Article 50 may mean near-term weakness for sterling

gbp to usd

Mar 14, 2017 (LBO) – The UK government may soon trigger Article 50 formalizng Brexit which means sterling could see some near-term weakness, analysts said.

The European Union (notification of withdrawal) bill will become law when it gets the royal assent — government sources now indicate British Prime Minister Theresa May will wait until the end of the month before triggering it.

Still, sterling is trading half a percent higher against the dollar after Scottish First Minister Nicola Sturgeon called for a fresh referendum.

Sturgeon wants a vote to be held between the autumn of 2018 and the spring of the following year that would coincide with the expected conclusion of the UK’s Brexit negotiations.

“We would assume that both the Treasury and the BoE are now too optimistic upon growth we do not necessarily expect aggressive fresh sterling extremes, this comes as the market has already discounted most of the bad macro-economic news,” Jeremy Stretch, head of G10 fx strategy at CIBC, told CNBC.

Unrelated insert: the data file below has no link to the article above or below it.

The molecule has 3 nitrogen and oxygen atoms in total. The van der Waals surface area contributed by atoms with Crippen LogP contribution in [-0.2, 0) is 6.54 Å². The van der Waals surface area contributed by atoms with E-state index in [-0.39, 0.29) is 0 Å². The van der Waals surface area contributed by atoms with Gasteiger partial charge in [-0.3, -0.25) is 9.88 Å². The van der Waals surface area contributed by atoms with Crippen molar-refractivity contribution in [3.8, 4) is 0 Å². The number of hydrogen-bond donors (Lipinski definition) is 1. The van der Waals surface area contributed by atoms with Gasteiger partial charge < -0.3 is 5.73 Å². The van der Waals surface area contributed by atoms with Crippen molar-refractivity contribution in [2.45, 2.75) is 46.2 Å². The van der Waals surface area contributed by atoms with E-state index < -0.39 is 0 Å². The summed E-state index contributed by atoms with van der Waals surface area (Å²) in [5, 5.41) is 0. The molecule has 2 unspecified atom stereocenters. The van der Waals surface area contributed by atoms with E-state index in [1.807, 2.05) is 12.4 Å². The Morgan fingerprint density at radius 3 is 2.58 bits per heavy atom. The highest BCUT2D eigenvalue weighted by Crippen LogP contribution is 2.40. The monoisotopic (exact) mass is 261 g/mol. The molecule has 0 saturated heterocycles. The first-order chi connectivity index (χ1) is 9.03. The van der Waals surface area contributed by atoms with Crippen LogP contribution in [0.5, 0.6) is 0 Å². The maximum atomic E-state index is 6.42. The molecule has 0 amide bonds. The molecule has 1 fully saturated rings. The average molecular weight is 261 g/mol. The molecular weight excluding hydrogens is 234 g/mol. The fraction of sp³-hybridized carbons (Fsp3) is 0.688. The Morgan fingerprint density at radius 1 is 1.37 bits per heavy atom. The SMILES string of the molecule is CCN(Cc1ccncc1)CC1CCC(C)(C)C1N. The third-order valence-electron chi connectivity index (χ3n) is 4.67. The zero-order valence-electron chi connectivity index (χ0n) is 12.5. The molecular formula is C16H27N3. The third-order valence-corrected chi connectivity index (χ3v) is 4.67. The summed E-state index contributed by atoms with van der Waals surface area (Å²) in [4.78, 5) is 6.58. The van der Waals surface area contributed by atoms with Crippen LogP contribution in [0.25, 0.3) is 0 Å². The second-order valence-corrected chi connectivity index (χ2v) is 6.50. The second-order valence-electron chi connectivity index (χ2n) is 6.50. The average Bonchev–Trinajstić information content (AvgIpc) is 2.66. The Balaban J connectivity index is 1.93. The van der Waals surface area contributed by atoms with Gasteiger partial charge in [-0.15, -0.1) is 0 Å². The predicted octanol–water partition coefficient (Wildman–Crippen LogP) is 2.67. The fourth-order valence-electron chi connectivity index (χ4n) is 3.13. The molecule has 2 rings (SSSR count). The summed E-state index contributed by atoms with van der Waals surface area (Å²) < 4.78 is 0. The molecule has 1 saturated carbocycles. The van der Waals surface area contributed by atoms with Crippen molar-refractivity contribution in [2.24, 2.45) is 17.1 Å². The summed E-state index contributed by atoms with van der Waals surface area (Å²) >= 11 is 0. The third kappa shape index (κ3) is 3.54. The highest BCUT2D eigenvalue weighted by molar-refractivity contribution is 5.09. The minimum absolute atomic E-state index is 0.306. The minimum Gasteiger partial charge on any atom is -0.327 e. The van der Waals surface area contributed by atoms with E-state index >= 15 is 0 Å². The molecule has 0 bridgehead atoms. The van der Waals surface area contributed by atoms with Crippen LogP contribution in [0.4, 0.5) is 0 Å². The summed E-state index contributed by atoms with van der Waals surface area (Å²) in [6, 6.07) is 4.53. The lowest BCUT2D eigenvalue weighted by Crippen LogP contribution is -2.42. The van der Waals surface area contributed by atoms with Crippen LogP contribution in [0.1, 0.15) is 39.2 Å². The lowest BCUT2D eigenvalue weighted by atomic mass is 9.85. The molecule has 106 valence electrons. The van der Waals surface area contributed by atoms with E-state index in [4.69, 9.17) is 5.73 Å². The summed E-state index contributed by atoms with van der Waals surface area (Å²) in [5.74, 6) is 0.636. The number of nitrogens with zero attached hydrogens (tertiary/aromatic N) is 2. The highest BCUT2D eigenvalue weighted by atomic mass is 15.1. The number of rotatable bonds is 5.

“If we assume that Europe avoids a near-term political meltdown that will boost the sterling against the euro, but we do not assume forecasts in excess of 0.90, even if the ECB look to row back on stimulative monetary policy into the third or fourth quarter.”

Sterling saw a sharp fall on the back of the Brexit vote, plunging from highs of $1.50 to a 31-year low of $1.32, the pound continues to remain under pressure at current levels of $1.22. The currency is down more than 17 percent since the referendum day.

Kallum Pickering, senior UK economist at Berenberg, says if May takes a non-confrontational approach and signals a desire to maintain a high degree of openness to the UK for EU workers, markets could react positively in the coming months.

The dollar was steady on Monday as investors look to this week’s Federal Reserve’s policy meeting in which it is expected to raise rates by a quarter percentage point.

An interest rate rise would boost the dollar as it improves appeal of U.S. assets.